• Shuffle
    Toggle On
    Toggle Off
  • Alphabetize
    Toggle On
    Toggle Off
  • Front First
    Toggle On
    Toggle Off
  • Both Sides
    Toggle On
    Toggle Off
  • Read
    Toggle On
    Toggle Off

Card Range To Study



Play button


Play button




Click to flip

Use LEFT and RIGHT arrow keys to navigate between flashcards;

Use UP and DOWN arrow keys to flip the card;

H to show hint;

A reads text to speech;

47 Cards in this Set

  • Front
  • Back
S.A.: By the 1890's many American farmers felt they were suffering because of ....
the gold standard, which was good for creditors, but not for debtors; railroad rates that charged more for short hauls than f or long ones, and high land prices that resulted from speculation.
M.C.: The Farmers' Alliance movement of the late 19th century originally proposed
solving farmers' economic problems by means of:
(A) artificially inflating the price of food.
(B) farmer's cooperatives.
(C) government payments to farmers.
(D) training farmers for different work.
ANSWER: (B) farmer's cooperatives.
Initially, the Farmers' Alliance pressured political candidates to endorse measures that they
believed would benefit farmers. When politicians proved more willing to make promises than enact legislation, the alliances XXXXXXXXX
began to consider forming a third party (political) rather than relying on existing parties.
S.A.: Please describe the Farmers' Alliances' sub treasury system
The sub treasury system
would have allowed farmers to store non-perishable crops in government storehouses until prices were favorable. It also would have given farmers access to government credit with which to buy supplies and seed.
M.C.: After the powerful railroads effectively nullified the interstate Commerce Act of
1877, the Populists called for:
(A) government ownership of the railroads and telegraphs.
(B) proposed better enforcement of the act.
(C) demanded a general strike against the railroads.
(D) asked for government payments to help farmers pay for shipping.
(A) government ownership of the railroads and telegraphs.
(Multiple Choice) By 1891, the Colored Farmer's Alliance, led by Richard Manning Humphrey,
claimed a membership of:
(A) 1.2 million.
(B) 225,000.
(C) 4.1 million.
(D) 50,000.
(A) 1.2 million.
S.A.: The Populist movement is best understood as:
in their call for an 8 hour work day, direct election of Senators by the voters, the initiative, referendum, recall, and their demand for government ownership of railroads and telegraph, the Populist movement offered a dramatically altered version of American political and economic life in the late 19th century.

Their vision went against the grain of laissez-faire economics and pointed the way toward greater involvement of the Federal Gov. in the life of the nation.
(Short Answer) Please define "crop lien system":
The credit system which emerged in the rural South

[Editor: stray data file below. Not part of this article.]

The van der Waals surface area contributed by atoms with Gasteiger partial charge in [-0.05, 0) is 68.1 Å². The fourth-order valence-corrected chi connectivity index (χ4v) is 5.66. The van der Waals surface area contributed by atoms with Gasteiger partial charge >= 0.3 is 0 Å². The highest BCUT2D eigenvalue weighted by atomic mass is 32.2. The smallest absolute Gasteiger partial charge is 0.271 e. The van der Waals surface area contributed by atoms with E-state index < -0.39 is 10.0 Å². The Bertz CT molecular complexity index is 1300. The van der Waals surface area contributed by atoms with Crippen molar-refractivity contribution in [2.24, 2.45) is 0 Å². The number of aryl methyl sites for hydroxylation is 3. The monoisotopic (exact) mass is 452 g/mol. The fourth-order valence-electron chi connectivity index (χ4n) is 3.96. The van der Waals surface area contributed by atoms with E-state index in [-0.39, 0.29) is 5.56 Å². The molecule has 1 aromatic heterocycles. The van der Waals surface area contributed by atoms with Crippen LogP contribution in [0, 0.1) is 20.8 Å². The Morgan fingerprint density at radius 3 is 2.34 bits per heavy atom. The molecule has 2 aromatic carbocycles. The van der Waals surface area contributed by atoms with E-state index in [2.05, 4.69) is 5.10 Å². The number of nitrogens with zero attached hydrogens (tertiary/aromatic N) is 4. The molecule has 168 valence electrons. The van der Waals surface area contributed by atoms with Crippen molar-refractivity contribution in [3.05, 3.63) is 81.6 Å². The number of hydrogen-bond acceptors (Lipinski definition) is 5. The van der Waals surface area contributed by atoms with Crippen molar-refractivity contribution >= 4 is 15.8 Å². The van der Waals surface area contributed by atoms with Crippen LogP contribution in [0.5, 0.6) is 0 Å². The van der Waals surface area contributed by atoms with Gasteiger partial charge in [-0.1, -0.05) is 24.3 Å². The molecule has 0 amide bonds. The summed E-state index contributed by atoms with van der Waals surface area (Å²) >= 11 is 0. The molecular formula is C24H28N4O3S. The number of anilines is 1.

after the Civil War (1861- 1865) in which the furnishing merchants assumed ownership of a borrower's crops as collateral for seed, tools, and fertilizer.
(Short Answer) According to the talk by Mary Elizabeth Lease in your book, what accounts for the high rate of foreclosures on Kansas farms?
monopoly, the Federal Government, and Wall Street, all in the interest of so called Shylock, an anti-Semitic reference to bankers or money-lenders.
(Short Answer) When Ignatius Donnelley refers to a "hireling standing army, unrecognized by our laws" in his keynote speech at the St. Louis convention of the People's Party, what current event of his time is he referring to?
Donnelley's reference is undoubtedly to the Pinkertons, a private detective agency that had been hired by Carnegie Steel to defeat union efforts to secure a new contract at the
Homestead mills in June 1892. The confrontation between the Pinkertons and the Homestead mill workers was a key moment in the labor wars of the 1890s.
(Short Answer) Kansas governor Lorenzo Lewelling's inaugural address in 1893 states, "If it be true that the poor have no right to the property of the rich let it also be declared that the rich have no right to the property of the poor." What does he mean by "the property of the poor?" What does he want the state (the government) to do?
By "property of the poor," Lorenzo Lewelling is referring to the rewards of workers' labor. Lewelling wants the state (government) to protect the rights of the masses of people and to allow individuals to be the masters of the state (government), rather than be subservient to it. He is attacking social Darwinism and wishes to see "home, hearth, and the dignity of labor"
12. (Multiple Choice) When the General Managers Association (GMA of the railroads) responded to the 1893 Pullman strike by recruiting strikebreakers and firing switchmen who supported the strike,
(A) the strike collapsed immediately.
(B) the boycott/strike spread to more than 15 railroads.
(C) the switchmen backed down.
(D) whole industries participated in a general strike.
(B) the boycott/strike spread to more than 15 railroads.
(Short Answer) The 1893 Pullman strike finally ended when ....
the Chicago injunction (In re Debs) made the strike a crime punishable by jail sentence for contempt of court, a civil process which did not require a jury trial. The injunction was the basis for Eugene V. Deb's arrest and imprisonment and the harassment of union members, and it served to demoralize the strikers and end the strike.
(Multiple Choice) In the Cripple Creek miners' strike of 1894, the striking workers were supported
by the
(A) mine owners.
(B) the county sheriff and his deputies.
(C) town officials in Cripple Creek, like the mayor and police magistrate.
(D) owners of other industries, like steel and the railroads.
(C) town officials in Cripple Creek, like the mayor and police magistrate.
(Multiple Choice) The success of the striking workers in the Cripple Creek miners' strike of 1894 demonstrated
(A) the pivotal power of the state (Colorado) in resolving labor conflict.
(B) the importance of union organization in securing victories for workers.
(C) the significance of support from local officials in defeating the power of industry.
(D) all of the above.
(D) all of the above.
(Multiple Choice) Andrew Carnegie originally supported labor unions, but he changed his opinion in the 1890's after